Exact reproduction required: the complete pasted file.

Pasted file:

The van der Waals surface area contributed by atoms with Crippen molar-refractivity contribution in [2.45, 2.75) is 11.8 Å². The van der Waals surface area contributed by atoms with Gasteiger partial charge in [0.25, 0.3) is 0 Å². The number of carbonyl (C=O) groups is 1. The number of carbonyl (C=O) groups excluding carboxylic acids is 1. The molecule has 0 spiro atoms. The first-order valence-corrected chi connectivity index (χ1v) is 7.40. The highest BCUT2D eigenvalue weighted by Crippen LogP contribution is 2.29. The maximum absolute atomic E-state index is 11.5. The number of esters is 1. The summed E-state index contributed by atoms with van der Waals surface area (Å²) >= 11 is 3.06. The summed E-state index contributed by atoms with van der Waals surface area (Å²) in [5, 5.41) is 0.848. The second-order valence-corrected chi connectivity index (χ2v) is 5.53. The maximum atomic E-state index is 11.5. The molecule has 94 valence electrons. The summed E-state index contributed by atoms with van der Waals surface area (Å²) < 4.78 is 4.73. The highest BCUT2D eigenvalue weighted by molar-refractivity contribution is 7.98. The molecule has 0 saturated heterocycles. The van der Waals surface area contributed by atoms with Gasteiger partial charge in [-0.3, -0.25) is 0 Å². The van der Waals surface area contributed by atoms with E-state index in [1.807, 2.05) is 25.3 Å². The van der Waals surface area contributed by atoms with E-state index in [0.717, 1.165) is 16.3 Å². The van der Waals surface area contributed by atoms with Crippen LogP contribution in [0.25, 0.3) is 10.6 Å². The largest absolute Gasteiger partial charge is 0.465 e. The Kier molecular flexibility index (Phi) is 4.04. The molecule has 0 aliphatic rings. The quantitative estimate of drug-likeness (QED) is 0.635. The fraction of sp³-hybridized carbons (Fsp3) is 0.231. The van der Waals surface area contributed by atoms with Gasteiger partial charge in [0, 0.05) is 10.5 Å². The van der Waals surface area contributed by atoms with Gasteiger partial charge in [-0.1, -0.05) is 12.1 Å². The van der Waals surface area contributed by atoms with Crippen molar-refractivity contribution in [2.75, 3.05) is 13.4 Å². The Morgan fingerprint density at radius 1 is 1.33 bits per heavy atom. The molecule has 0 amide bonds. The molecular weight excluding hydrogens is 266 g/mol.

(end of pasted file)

The van der Waals surface area contributed by atoms with Crippen molar-refractivity contribution in [2.45, 2.75) is 11.8 Å². The van der Waals surface area contributed by atoms with Gasteiger partial charge in [0.25, 0.3) is 0 Å². The number of carbonyl (C=O) groups is 1. The number of carbonyl (C=O) groups excluding carboxylic acids is 1. The molecule has 0 spiro atoms. The first-order valence-corrected chi connectivity index (χ1v) is 7.40. The highest BCUT2D eigenvalue weighted by Crippen LogP contribution is 2.29. The maximum absolute atomic E-state index is 11.5. The number of esters is 1. The summed E-state index contributed by atoms with van der Waals surface area (Å²) >= 11 is 3.06. The summed E-state index contributed by atoms with van der Waals surface area (Å²) in [5, 5.41) is 0.848. The second-order valence-corrected chi connectivity index (χ2v) is 5.53. The maximum atomic E-state index is 11.5. The molecule has 94 valence electrons. The summed E-state index contributed by atoms with van der Waals surface area (Å²) < 4.78 is 4.73. The highest BCUT2D eigenvalue weighted by molar-refractivity contribution is 7.98. The molecule has 0 saturated heterocycles. The van der Waals surface area contributed by atoms with Gasteiger partial charge in [-0.3, -0.25) is 0 Å². The van der Waals surface area contributed by atoms with E-state index in [1.807, 2.05) is 25.3 Å². The van der Waals surface area contributed by atoms with E-state index in [0.717, 1.165) is 16.3 Å². The van der Waals surface area contributed by atoms with Crippen LogP contribution in [0.25, 0.3) is 10.6 Å². The largest absolute Gasteiger partial charge is 0.465 e. The Kier molecular flexibility index (Phi) is 4.04. The molecule has 0 aliphatic rings. The quantitative estimate of drug-likeness (QED) is 0.635. The fraction of sp³-hybridized carbons (Fsp3) is 0.231. The van der Waals surface area contributed by atoms with Gasteiger partial charge in [0, 0.05) is 10.5 Å². The van der Waals surface area contributed by atoms with Gasteiger partial charge in [-0.1, -0.05) is 12.1 Å². The van der Waals surface area contributed by atoms with Crippen molar-refractivity contribution in [2.75, 3.05) is 13.4 Å². The Morgan fingerprint density at radius 1 is 1.33 bits per heavy atom. The molecule has 0 amide bonds. The molecular weight excluding hydrogens is 266 g/mol.